One of the differences is:
HY investor is looking for significant income (let say 10%) in the first year after stock purchase as well as in the second, third,....., N-th year after stock purchase.
DG investor is looking for small income (let say 3%) in the first year after stock purchase that gradually increase with time, so it can become significant income (let say 10%) in 10-th year and extraordinary high income (let say 25%) in 20-th year after stock purchase.
So during initial N-1 years DGi underperform HYi but after N+1 year DGi outperform HYi if stocks prices are flat.
To some extend HY is similar to value investing while DG is not. HYi chase yield, momentum investors chase stock price increase, while DGi chase dividends increase and often think that in long run stock price will follow dividends.
Using Google's Books Ngram Viewer (books.google.com/ngrams), we can now visualize how terminology have changed over time, by searching a subset of the more than 15 million books that Google has digitized. I did it for "dividend yield" term important for HY and "dividend growth" term important for DG. As you can see from 2 graphs below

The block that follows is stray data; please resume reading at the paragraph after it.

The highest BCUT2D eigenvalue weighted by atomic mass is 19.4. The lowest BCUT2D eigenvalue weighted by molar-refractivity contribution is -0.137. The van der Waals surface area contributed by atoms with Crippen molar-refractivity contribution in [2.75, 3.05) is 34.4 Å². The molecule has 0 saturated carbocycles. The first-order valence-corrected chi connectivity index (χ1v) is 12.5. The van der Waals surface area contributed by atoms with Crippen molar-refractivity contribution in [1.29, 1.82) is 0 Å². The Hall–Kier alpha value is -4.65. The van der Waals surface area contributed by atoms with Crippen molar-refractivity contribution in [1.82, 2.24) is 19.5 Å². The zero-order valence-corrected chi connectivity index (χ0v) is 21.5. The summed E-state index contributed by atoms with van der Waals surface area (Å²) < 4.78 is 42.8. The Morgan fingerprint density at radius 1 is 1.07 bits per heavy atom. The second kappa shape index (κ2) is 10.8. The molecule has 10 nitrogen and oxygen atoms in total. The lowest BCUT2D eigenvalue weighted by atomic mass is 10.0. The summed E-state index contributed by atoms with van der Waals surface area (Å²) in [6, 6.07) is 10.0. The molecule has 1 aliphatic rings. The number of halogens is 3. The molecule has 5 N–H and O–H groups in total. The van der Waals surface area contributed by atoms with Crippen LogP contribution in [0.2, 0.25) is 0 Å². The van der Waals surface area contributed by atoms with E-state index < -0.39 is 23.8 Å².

Graph for dividend yield
Graph for dividend growth
HY is more popular concept then DG but it seems that DG has more momentum recently. Google restricted data to 2008, it would be interesting to make the same comparison till 2012.
I think some CFA cannot accept DGI because they know that their clients cannot stay calm for N (N~10) years. IMO, DGI is almost life-time commitment, so it is not for all individual investors.
Aug. 6, 2012